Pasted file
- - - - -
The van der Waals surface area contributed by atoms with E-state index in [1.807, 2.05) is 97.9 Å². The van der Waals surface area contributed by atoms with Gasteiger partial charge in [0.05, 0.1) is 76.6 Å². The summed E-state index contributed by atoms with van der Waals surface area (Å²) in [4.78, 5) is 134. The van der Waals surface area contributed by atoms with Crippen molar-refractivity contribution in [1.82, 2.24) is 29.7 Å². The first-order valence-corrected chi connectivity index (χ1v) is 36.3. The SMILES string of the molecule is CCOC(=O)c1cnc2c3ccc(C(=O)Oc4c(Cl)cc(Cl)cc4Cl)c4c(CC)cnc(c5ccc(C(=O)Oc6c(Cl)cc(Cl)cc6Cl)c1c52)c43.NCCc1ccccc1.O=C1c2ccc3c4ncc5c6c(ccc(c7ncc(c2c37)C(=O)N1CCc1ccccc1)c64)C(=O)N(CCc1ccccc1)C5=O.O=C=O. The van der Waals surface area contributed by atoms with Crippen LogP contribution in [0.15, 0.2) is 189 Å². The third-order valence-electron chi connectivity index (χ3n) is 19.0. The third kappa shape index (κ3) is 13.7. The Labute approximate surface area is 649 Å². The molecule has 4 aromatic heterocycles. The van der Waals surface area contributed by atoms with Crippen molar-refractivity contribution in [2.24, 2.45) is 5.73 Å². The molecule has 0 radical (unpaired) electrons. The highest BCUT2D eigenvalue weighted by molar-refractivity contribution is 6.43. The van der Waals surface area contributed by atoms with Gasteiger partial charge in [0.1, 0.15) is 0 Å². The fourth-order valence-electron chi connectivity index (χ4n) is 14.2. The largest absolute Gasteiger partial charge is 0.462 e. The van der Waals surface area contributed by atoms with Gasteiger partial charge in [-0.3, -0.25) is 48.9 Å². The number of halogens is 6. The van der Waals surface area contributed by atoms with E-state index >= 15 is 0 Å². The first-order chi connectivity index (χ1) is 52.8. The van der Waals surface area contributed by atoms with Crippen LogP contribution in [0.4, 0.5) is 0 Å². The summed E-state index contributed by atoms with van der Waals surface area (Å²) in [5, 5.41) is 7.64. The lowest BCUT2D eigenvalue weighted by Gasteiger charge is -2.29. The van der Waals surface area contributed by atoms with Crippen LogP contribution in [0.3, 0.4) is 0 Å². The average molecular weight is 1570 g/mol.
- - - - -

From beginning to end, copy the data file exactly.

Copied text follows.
The van der Waals surface area contributed by atoms with E-state index in [1.807, 2.05) is 97.9 Å². The van der Waals surface area contributed by atoms with Gasteiger partial charge in [0.05, 0.1) is 76.6 Å². The summed E-state index contributed by atoms with van der Waals surface area (Å²) in [4.78, 5) is 134. The van der Waals surface area contributed by atoms with Crippen molar-refractivity contribution in [1.82, 2.24) is 29.7 Å². The first-order valence-corrected chi connectivity index (χ1v) is 36.3. The SMILES string of the molecule is CCOC(=O)c1cnc2c3ccc(C(=O)Oc4c(Cl)cc(Cl)cc4Cl)c4c(CC)cnc(c5ccc(C(=O)Oc6c(Cl)cc(Cl)cc6Cl)c1c52)c43.NCCc1ccccc1.O=C1c2ccc3c4ncc5c6c(ccc(c7ncc(c2c37)C(=O)N1CCc1ccccc1)c64)C(=O)N(CCc1ccccc1)C5=O.O=C=O. The van der Waals surface area contributed by atoms with Crippen LogP contribution in [0.15, 0.2) is 189 Å². The third-order valence-electron chi connectivity index (χ3n) is 19.0. The third kappa shape index (κ3) is 13.7. The Labute approximate surface area is 649 Å². The molecule has 4 aromatic heterocycles. The van der Waals surface area contributed by atoms with Crippen molar-refractivity contribution in [2.24, 2.45) is 5.73 Å². The molecule has 0 radical (unpaired) electrons. The highest BCUT2D eigenvalue weighted by molar-refractivity contribution is 6.43. The van der Waals surface area contributed by atoms with Gasteiger partial charge in [0.1, 0.15) is 0 Å². The fourth-order valence-electron chi connectivity index (χ4n) is 14.2. The largest absolute Gasteiger partial charge is 0.462 e. The van der Waals surface area contributed by atoms with Gasteiger partial charge in [-0.3, -0.25) is 48.9 Å². The number of halogens is 6. The van der Waals surface area contributed by atoms with E-state index >= 15 is 0 Å². The first-order chi connectivity index (χ1) is 52.8. The van der Waals surface area contributed by atoms with Crippen LogP contribution in [0.4, 0.5) is 0 Å². The summed E-state index contributed by atoms with van der Waals surface area (Å²) in [5, 5.41) is 7.64. The lowest BCUT2D eigenvalue weighted by Gasteiger charge is -2.29. The van der Waals surface area contributed by atoms with Crippen LogP contribution in [0.3, 0.4) is 0 Å². The average molecular weight is 1570 g/mol.